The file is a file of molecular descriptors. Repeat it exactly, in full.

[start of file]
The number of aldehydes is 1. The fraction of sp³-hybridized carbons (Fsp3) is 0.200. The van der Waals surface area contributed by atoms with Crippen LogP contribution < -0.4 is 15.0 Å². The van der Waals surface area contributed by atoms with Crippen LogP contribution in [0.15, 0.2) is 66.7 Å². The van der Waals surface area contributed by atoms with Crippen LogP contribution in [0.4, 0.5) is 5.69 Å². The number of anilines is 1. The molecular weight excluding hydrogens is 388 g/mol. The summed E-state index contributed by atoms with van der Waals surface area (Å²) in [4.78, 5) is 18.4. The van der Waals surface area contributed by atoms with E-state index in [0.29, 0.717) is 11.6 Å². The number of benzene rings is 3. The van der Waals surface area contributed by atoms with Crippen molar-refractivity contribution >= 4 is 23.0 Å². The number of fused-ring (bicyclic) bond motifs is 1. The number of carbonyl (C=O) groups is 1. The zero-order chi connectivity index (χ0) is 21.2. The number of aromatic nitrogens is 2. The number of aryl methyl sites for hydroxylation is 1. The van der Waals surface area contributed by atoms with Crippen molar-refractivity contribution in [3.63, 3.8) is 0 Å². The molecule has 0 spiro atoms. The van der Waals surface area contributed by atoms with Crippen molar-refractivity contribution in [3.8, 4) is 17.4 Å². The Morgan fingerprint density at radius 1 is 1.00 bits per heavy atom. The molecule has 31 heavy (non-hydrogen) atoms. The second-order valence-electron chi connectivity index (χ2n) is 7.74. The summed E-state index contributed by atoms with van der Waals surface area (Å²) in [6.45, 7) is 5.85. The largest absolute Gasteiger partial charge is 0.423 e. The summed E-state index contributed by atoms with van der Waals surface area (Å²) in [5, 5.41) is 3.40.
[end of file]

The number of aldehydes is 1. The fraction of sp³-hybridized carbons (Fsp3) is 0.200. The van der Waals surface area contributed by atoms with Crippen LogP contribution < -0.4 is 15.0 Å². The van der Waals surface area contributed by atoms with Crippen LogP contribution in [0.15, 0.2) is 66.7 Å². The van der Waals surface area contributed by atoms with Crippen LogP contribution in [0.4, 0.5) is 5.69 Å². The number of anilines is 1. The molecular weight excluding hydrogens is 388 g/mol. The summed E-state index contributed by atoms with van der Waals surface area (Å²) in [4.78, 5) is 18.4. The van der Waals surface area contributed by atoms with E-state index in [0.29, 0.717) is 11.6 Å². The number of benzene rings is 3. The van der Waals surface area contributed by atoms with Crippen molar-refractivity contribution >= 4 is 23.0 Å². The number of fused-ring (bicyclic) bond motifs is 1. The number of carbonyl (C=O) groups is 1. The zero-order chi connectivity index (χ0) is 21.2. The number of aromatic nitrogens is 2. The number of aryl methyl sites for hydroxylation is 1. The van der Waals surface area contributed by atoms with Crippen molar-refractivity contribution in [3.63, 3.8) is 0 Å². The molecule has 0 spiro atoms. The van der Waals surface area contributed by atoms with Crippen molar-refractivity contribution in [3.8, 4) is 17.4 Å². The Morgan fingerprint density at radius 1 is 1.00 bits per heavy atom. The molecule has 31 heavy (non-hydrogen) atoms. The second-order valence-electron chi connectivity index (χ2n) is 7.74. The summed E-state index contributed by atoms with van der Waals surface area (Å²) in [6.45, 7) is 5.85. The largest absolute Gasteiger partial charge is 0.423 e. The summed E-state index contributed by atoms with van der Waals surface area (Å²) in [5, 5.41) is 3.40.